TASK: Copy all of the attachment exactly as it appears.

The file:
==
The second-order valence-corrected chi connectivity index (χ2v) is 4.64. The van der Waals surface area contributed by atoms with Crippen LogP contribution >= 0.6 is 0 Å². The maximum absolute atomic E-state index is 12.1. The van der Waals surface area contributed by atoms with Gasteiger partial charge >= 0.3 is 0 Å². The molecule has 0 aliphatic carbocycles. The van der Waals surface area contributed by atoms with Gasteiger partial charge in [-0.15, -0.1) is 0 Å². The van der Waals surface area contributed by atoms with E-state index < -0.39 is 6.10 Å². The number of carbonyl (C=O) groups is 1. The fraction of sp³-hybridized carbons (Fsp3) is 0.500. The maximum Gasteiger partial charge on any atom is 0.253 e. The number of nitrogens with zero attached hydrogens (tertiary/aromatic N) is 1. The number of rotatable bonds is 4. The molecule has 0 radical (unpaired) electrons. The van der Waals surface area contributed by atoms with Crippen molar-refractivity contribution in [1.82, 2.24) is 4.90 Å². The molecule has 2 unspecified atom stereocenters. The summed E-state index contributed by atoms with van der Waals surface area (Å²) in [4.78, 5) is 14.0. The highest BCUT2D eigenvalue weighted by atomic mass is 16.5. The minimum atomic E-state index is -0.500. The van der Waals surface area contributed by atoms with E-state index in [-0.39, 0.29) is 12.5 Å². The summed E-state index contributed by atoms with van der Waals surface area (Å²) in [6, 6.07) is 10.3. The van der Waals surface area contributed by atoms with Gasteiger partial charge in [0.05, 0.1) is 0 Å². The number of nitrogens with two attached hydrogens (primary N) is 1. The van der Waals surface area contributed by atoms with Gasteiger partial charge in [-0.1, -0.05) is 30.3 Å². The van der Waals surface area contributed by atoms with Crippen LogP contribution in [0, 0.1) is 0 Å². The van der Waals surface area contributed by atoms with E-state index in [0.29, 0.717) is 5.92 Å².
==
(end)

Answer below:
The second-order valence-corrected chi connectivity index (χ2v) is 4.64. The van der Waals surface area contributed by atoms with Crippen LogP contribution >= 0.6 is 0 Å². The maximum absolute atomic E-state index is 12.1. The van der Waals surface area contributed by atoms with Gasteiger partial charge >= 0.3 is 0 Å². The molecule has 0 aliphatic carbocycles. The van der Waals surface area contributed by atoms with Gasteiger partial charge in [-0.15, -0.1) is 0 Å². The van der Waals surface area contributed by atoms with E-state index < -0.39 is 6.10 Å². The number of carbonyl (C=O) groups is 1. The fraction of sp³-hybridized carbons (Fsp3) is 0.500. The maximum Gasteiger partial charge on any atom is 0.253 e. The number of nitrogens with zero attached hydrogens (tertiary/aromatic N) is 1. The number of rotatable bonds is 4. The molecule has 0 radical (unpaired) electrons. The van der Waals surface area contributed by atoms with Crippen molar-refractivity contribution in [1.82, 2.24) is 4.90 Å². The molecule has 2 unspecified atom stereocenters. The summed E-state index contributed by atoms with van der Waals surface area (Å²) in [4.78, 5) is 14.0. The highest BCUT2D eigenvalue weighted by atomic mass is 16.5. The minimum atomic E-state index is -0.500. The van der Waals surface area contributed by atoms with E-state index in [-0.39, 0.29) is 12.5 Å². The summed E-state index contributed by atoms with van der Waals surface area (Å²) in [6, 6.07) is 10.3. The van der Waals surface area contributed by atoms with Gasteiger partial charge in [0.05, 0.1) is 0 Å². The number of nitrogens with two attached hydrogens (primary N) is 1. The van der Waals surface area contributed by atoms with Gasteiger partial charge in [-0.1, -0.05) is 30.3 Å². The van der Waals surface area contributed by atoms with Crippen LogP contribution in [0, 0.1) is 0 Å². The van der Waals surface area contributed by atoms with E-state index in [0.29, 0.717) is 5.92 Å².